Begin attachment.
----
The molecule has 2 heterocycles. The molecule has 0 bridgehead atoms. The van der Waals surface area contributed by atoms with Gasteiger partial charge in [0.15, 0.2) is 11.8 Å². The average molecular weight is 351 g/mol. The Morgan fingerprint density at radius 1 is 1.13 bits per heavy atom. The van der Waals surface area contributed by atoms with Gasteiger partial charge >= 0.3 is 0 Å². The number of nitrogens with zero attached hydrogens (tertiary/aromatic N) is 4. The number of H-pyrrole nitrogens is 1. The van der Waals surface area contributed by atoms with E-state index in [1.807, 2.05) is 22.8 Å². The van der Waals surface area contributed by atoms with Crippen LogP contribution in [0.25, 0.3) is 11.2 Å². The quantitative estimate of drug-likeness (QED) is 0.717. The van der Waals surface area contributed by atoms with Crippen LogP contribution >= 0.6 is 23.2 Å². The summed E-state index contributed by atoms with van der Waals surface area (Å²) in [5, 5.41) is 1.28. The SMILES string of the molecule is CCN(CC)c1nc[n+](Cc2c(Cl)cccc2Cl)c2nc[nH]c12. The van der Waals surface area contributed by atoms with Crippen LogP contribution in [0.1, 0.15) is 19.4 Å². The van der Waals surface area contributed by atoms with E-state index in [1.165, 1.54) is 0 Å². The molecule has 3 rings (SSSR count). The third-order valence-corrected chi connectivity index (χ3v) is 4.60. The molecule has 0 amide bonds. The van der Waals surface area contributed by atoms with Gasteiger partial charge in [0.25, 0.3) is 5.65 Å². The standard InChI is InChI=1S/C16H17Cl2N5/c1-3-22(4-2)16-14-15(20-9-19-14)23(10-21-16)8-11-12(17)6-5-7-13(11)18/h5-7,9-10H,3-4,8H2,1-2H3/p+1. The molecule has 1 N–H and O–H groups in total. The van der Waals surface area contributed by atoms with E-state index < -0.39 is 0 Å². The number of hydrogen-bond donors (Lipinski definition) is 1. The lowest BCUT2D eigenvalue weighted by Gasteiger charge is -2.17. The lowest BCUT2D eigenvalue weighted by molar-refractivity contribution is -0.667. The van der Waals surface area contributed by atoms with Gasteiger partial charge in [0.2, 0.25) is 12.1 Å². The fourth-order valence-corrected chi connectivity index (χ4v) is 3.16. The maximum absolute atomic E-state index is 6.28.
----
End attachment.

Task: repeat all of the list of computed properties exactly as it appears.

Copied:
The molecule has 2 heterocycles. The molecule has 0 bridgehead atoms. The van der Waals surface area contributed by atoms with Gasteiger partial charge in [0.15, 0.2) is 11.8 Å². The average molecular weight is 351 g/mol. The Morgan fingerprint density at radius 1 is 1.13 bits per heavy atom. The van der Waals surface area contributed by atoms with Gasteiger partial charge >= 0.3 is 0 Å². The number of nitrogens with zero attached hydrogens (tertiary/aromatic N) is 4. The number of H-pyrrole nitrogens is 1. The van der Waals surface area contributed by atoms with E-state index in [1.807, 2.05) is 22.8 Å². The van der Waals surface area contributed by atoms with Crippen LogP contribution in [0.25, 0.3) is 11.2 Å². The quantitative estimate of drug-likeness (QED) is 0.717. The van der Waals surface area contributed by atoms with Crippen LogP contribution >= 0.6 is 23.2 Å². The summed E-state index contributed by atoms with van der Waals surface area (Å²) in [5, 5.41) is 1.28. The SMILES string of the molecule is CCN(CC)c1nc[n+](Cc2c(Cl)cccc2Cl)c2nc[nH]c12. The van der Waals surface area contributed by atoms with Crippen LogP contribution in [0.1, 0.15) is 19.4 Å². The van der Waals surface area contributed by atoms with E-state index in [1.165, 1.54) is 0 Å². The molecule has 3 rings (SSSR count). The third-order valence-corrected chi connectivity index (χ3v) is 4.60. The molecule has 0 amide bonds. The van der Waals surface area contributed by atoms with Gasteiger partial charge in [0.25, 0.3) is 5.65 Å². The standard InChI is InChI=1S/C16H17Cl2N5/c1-3-22(4-2)16-14-15(20-9-19-14)23(10-21-16)8-11-12(17)6-5-7-13(11)18/h5-7,9-10H,3-4,8H2,1-2H3/p+1. The molecule has 1 N–H and O–H groups in total. The van der Waals surface area contributed by atoms with E-state index < -0.39 is 0 Å². The number of hydrogen-bond donors (Lipinski definition) is 1. The lowest BCUT2D eigenvalue weighted by Gasteiger charge is -2.17. The lowest BCUT2D eigenvalue weighted by molar-refractivity contribution is -0.667. The van der Waals surface area contributed by atoms with Gasteiger partial charge in [0.2, 0.25) is 12.1 Å². The fourth-order valence-corrected chi connectivity index (χ4v) is 3.16. The maximum absolute atomic E-state index is 6.28.